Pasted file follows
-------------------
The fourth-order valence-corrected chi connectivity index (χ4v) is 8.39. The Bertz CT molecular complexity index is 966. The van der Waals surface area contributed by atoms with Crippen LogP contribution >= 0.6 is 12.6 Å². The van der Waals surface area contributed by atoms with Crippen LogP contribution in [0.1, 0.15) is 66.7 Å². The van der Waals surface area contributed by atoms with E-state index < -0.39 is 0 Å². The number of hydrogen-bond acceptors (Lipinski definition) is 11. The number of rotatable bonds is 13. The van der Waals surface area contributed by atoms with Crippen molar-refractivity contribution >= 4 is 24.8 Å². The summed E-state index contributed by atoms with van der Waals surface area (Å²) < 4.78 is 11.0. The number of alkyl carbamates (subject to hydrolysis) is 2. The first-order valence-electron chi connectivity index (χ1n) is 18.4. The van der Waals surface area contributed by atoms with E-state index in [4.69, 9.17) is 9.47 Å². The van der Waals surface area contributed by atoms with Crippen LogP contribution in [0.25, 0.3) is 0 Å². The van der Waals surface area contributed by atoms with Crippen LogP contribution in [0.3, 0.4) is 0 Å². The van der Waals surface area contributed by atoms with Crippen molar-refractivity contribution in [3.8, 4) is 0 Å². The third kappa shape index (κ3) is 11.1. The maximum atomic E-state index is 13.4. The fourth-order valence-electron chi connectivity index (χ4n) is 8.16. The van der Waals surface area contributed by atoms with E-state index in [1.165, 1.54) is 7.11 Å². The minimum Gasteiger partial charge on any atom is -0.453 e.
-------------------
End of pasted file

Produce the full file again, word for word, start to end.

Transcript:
The fourth-order valence-corrected chi connectivity index (χ4v) is 8.39. The Bertz CT molecular complexity index is 966. The van der Waals surface area contributed by atoms with Crippen LogP contribution >= 0.6 is 12.6 Å². The van der Waals surface area contributed by atoms with Crippen LogP contribution in [0.1, 0.15) is 66.7 Å². The van der Waals surface area contributed by atoms with E-state index < -0.39 is 0 Å². The number of hydrogen-bond acceptors (Lipinski definition) is 11. The number of rotatable bonds is 13. The van der Waals surface area contributed by atoms with Crippen molar-refractivity contribution >= 4 is 24.8 Å². The summed E-state index contributed by atoms with van der Waals surface area (Å²) < 4.78 is 11.0. The number of alkyl carbamates (subject to hydrolysis) is 2. The first-order valence-electron chi connectivity index (χ1n) is 18.4. The van der Waals surface area contributed by atoms with E-state index in [4.69, 9.17) is 9.47 Å². The van der Waals surface area contributed by atoms with Crippen LogP contribution in [0.25, 0.3) is 0 Å². The van der Waals surface area contributed by atoms with Crippen LogP contribution in [0.3, 0.4) is 0 Å². The van der Waals surface area contributed by atoms with Crippen molar-refractivity contribution in [3.8, 4) is 0 Å². The third kappa shape index (κ3) is 11.1. The maximum atomic E-state index is 13.4. The fourth-order valence-electron chi connectivity index (χ4n) is 8.16. The van der Waals surface area contributed by atoms with E-state index in [1.165, 1.54) is 7.11 Å². The minimum Gasteiger partial charge on any atom is -0.453 e.